Bureaucracy Does Its Thing

Institutional Constraints on U.S.-GVN Performance in Vietnam

by Robert W. Komer


Full Document

Full Document

FormatFile SizeNotes
PDF file 6.1 MB

Use Adobe Acrobat Reader version 10 or higher for the best experience.

Summary Only

FormatFile SizeNotes
PDF file 0.3 MB

Use Adobe Acrobat Reader version 10 or higher for the best experience.


Purchase Print Copy

 FormatList Price Price
Add to Cart Paperback199 pages $35.00 $28.00 20% Web Discount

An analysis of the impact of institutional factors on the U.S./GVN response in Vietnam. Essentially both governments attempted to handle an atypical conflict situation by means of institutions designed for other purposes. Such constraints as institutional inertia — the inherent reluctance of organizations to change operational methods except slowly and incrementally — influenced not only the decisions made but what was actually done in the field. These constraints helped lead to

  1. an overly militarized response;
  2. diffusion of authority and fragmentation of command;
  3. hesitation to change the traditional relationship of civilian to military leadership; and
  4. agency reluctance to violate the conventional lines dividing responsibilities.

The conclusion is that atypical problems demand special solutions. Policymakers must be sure the institutions carrying out the policy can execute it as intended. Adequate follow-through machinery must exist at all levels, to force adaptation if necessary. Where the United States is supporting an enfeebled ally, effective means of stimulating optimum indigenous performance are essential.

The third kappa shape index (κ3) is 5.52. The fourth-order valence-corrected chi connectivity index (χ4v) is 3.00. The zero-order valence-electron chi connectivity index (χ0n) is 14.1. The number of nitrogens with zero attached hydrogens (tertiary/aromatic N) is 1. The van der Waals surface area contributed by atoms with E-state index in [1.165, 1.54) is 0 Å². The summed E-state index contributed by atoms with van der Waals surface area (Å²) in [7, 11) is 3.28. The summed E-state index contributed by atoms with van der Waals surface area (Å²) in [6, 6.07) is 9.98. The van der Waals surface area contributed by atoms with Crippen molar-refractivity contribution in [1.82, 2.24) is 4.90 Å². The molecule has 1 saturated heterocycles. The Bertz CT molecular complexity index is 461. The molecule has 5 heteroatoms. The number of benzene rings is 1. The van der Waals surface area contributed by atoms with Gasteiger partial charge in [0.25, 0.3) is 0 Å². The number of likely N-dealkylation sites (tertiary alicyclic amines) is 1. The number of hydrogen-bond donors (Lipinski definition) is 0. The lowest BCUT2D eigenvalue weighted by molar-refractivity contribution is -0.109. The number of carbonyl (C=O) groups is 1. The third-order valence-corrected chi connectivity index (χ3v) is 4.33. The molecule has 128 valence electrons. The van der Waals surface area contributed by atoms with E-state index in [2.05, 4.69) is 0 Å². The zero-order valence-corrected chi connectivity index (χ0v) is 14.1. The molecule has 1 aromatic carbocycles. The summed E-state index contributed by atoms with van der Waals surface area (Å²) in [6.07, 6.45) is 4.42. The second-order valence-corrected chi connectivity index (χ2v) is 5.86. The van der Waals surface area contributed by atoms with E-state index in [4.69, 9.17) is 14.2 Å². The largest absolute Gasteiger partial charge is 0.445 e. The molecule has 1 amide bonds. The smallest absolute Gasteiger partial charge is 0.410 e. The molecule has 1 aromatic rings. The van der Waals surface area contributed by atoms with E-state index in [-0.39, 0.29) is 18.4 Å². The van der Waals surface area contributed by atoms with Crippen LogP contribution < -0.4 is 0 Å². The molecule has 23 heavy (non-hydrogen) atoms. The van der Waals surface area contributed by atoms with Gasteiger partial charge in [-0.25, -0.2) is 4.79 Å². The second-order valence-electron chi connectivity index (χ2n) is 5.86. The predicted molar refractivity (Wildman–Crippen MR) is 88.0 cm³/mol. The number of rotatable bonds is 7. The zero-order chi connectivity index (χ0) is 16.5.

The research described in this report was conducted for the Defense Advanced Research Projects Agency.

This report is part of the RAND Corporation Report series. The report was a product of the RAND Corporation from 1948 to 1993 that represented the principal publication documenting and transmitting RAND's major research findings and final research.

Permission is given to duplicate this electronic document for personal use only, as long as it is unaltered and complete. Copies may not be duplicated for commercial purposes. Unauthorized posting of RAND PDFs to a non-RAND Web site is prohibited. RAND PDFs are protected under copyright law. For information on reprint and linking permissions, please visit the RAND Permissions page.

The RAND Corporation is a nonprofit institution that helps improve policy and decisionmaking through research and analysis. RAND's publications do not necessarily reflect the opinions of its research clients and sponsors.